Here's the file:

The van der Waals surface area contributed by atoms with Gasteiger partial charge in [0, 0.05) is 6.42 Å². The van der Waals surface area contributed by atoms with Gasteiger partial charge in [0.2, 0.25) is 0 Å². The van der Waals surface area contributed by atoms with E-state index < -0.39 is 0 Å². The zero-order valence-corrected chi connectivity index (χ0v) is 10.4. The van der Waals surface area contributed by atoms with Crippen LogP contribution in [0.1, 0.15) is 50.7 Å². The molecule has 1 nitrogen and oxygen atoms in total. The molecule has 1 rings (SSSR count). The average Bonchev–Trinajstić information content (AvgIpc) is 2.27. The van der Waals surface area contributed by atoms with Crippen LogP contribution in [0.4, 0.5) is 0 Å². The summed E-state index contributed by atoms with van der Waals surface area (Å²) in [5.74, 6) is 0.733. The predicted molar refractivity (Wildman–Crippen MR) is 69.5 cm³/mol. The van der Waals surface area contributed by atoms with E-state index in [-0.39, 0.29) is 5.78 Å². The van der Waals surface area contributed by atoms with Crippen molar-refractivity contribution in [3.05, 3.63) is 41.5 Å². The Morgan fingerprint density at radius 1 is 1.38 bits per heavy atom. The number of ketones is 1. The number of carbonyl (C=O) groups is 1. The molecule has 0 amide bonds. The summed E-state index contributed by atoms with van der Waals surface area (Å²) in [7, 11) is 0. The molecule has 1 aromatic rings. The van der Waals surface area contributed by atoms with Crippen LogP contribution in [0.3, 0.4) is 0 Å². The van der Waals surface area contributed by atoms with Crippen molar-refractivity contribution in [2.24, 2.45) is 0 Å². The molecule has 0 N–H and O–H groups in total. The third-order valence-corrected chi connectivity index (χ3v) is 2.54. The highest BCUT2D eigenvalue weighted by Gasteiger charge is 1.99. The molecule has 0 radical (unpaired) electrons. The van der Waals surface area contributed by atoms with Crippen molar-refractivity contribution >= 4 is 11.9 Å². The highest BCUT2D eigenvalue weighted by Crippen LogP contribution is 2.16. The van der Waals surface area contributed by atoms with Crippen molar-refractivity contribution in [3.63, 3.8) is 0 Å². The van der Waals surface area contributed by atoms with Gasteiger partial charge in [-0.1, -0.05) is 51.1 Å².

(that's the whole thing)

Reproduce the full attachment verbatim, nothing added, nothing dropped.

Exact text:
The van der Waals surface area contributed by atoms with Gasteiger partial charge in [0, 0.05) is 6.42 Å². The van der Waals surface area contributed by atoms with Gasteiger partial charge in [0.2, 0.25) is 0 Å². The van der Waals surface area contributed by atoms with E-state index < -0.39 is 0 Å². The zero-order valence-corrected chi connectivity index (χ0v) is 10.4. The van der Waals surface area contributed by atoms with Crippen LogP contribution in [0.1, 0.15) is 50.7 Å². The molecule has 1 nitrogen and oxygen atoms in total. The molecule has 1 rings (SSSR count). The average Bonchev–Trinajstić information content (AvgIpc) is 2.27. The van der Waals surface area contributed by atoms with Crippen LogP contribution in [0.4, 0.5) is 0 Å². The summed E-state index contributed by atoms with van der Waals surface area (Å²) in [5.74, 6) is 0.733. The predicted molar refractivity (Wildman–Crippen MR) is 69.5 cm³/mol. The van der Waals surface area contributed by atoms with E-state index in [-0.39, 0.29) is 5.78 Å². The van der Waals surface area contributed by atoms with Crippen molar-refractivity contribution in [3.05, 3.63) is 41.5 Å². The Morgan fingerprint density at radius 1 is 1.38 bits per heavy atom. The number of ketones is 1. The number of carbonyl (C=O) groups is 1. The molecule has 0 amide bonds. The summed E-state index contributed by atoms with van der Waals surface area (Å²) in [7, 11) is 0. The molecule has 1 aromatic rings. The van der Waals surface area contributed by atoms with Crippen LogP contribution in [0.3, 0.4) is 0 Å². The van der Waals surface area contributed by atoms with Crippen molar-refractivity contribution in [2.24, 2.45) is 0 Å². The molecule has 0 N–H and O–H groups in total. The third-order valence-corrected chi connectivity index (χ3v) is 2.54. The highest BCUT2D eigenvalue weighted by Gasteiger charge is 1.99. The molecule has 0 radical (unpaired) electrons. The van der Waals surface area contributed by atoms with Crippen molar-refractivity contribution >= 4 is 11.9 Å². The highest BCUT2D eigenvalue weighted by Crippen LogP contribution is 2.16. The van der Waals surface area contributed by atoms with Crippen molar-refractivity contribution in [3.63, 3.8) is 0 Å². The van der Waals surface area contributed by atoms with Gasteiger partial charge in [-0.1, -0.05) is 51.1 Å².